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TNT's resident travel expert, Laura Lindsay from Lonely Planet, answers readers' travel questions

Q I’m looking at visiting Eastern Europe at the end of November through to Christmas, before I head back to Australia. Would you recommend a Eurail pass as an affordable way to do this?

Ciaran, via email

A It’s really easy to get around Eastern Europe by train. There are two types of European rail passes available; one for European residents (Interrail) and one for non-European residents (Eurail). If you have been in the UK for more than six months you won’t qualify for a Eurail pass but could use an Interrail pass. Both passes are available online (interrailnet.com).

Interrail passes are available by specific country, starting from £30, depending on which country you choose. Alternatively, there is a pass that is valid across 30 countries in Europe; the cost is determined by the period of time that you use it for.

There is a midrange pass for 10 days’ travel within a 22-day period for £335 (for over 25s) which might suit your needs. Note that the Interrail pass doesn’t include the Balkans. Perhaps consider an itinerary such as the Czech Republic, Poland, Slovakia, Hungary and Croatia. You would have around four days 
in each country.

A final option is not to be ruled by passes and simply choose an itinerary and book the journeys separately, which doesn’t have to work out more expensive. Rail Europe’s team (raileurope.co.uk) can assist in booking individual journeys and advise on the cost.

Q I’ve decided to head to Russia for Christmas and New Year’s and am confused by the visa process. Also, I see that it is £33 for an Aussie to get a visa, but £50 for a Brit. I have both passports, which would you recommend I use?

Nick, via email

A There are a couple of ways to go about getting your visa, but you will need visa support documentation prior to your application. This basically consists of confirmation from the Russian tourist office that verifies you are visiting as a tourist and a voucher that proves where you are staying. Both documents must be valid for the entire duration of your stay. You can get these from your hotel or hostel or through an agency, such as Real Russia (realrussia.co.uk), for a nominal fee.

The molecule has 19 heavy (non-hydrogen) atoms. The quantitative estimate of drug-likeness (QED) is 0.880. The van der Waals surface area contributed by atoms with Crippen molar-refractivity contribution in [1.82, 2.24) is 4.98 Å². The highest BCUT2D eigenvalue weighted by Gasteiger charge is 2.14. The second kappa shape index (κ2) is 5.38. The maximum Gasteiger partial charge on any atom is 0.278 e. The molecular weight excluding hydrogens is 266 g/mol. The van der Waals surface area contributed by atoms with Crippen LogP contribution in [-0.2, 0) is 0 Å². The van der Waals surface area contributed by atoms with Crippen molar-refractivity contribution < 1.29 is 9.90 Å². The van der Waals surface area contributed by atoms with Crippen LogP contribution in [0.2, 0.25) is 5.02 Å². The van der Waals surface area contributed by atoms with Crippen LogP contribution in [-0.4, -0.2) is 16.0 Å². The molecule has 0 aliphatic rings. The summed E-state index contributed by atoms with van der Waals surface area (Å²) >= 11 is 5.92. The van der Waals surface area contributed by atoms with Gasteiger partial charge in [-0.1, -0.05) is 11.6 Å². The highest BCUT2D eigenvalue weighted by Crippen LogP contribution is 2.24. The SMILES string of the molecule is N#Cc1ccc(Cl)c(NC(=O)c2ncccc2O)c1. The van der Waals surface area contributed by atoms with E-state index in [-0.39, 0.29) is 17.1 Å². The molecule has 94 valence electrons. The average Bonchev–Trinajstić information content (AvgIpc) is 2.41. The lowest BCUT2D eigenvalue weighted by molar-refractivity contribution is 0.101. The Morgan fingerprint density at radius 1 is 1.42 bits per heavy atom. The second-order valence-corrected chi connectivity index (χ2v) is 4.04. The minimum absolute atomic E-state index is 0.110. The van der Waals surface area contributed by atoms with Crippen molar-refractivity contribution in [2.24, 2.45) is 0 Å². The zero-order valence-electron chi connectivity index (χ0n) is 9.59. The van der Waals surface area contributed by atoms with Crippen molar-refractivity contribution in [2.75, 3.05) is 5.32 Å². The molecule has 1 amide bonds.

You can then go about applying. UK residents can do this themselves through ru.vfsglobal.co.uk. Alternatively, Real Russia offers a full visa service, which includes everything you need to get your Russian visa, from about £116.

With regards to which passport to use, I enquired with the visa office for you, and they said your decision should be based on the documents required. While using your Australian passport may be cheaper, you will need to provide proof of residence in the UK for the past 90 days (i.e. utility bills or bank statements) and a copy of your travel insurance. Make sure you apply at least a month in advance as this can be a lengthy process.

Readers' tips

Rome-ing around

When in Rome, on the last Sunday of the month you can visit the Vatican museums for free between 9am 
and 12.30pm and see monumental works of art – the Sistine Chapel, 
the chapel painted by Beato Angelico, the Raphael Rooms, the Raphael Loggia, and the Borgia Apartment.

Steven Buck, via email

Flying chickens and unicycles

Check out The Flying Chicken restaurant in Bangkok. I am not joking when I tell you that if you order the signature dish – ‘the flying chicken’ – it is launched from a catapult, and caught by a waiter on a unicyle. Not only that, but the waiter is wearing a helmet with a spike on it, on which to catch said chicken. You may think I’m crazy, but it’s true. You can easily spot the building as it has sparkly statues of chickens outside of it. It’s on Bangna Trad, Bangna, opposite Royal Dragon and BITEC – basically, on the side of the highway in the middle of nowhere. As a bonus, the food is actually good too! The karaoke, however, is not.

Charlie, via text




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Eastern Europe by train: travel advice
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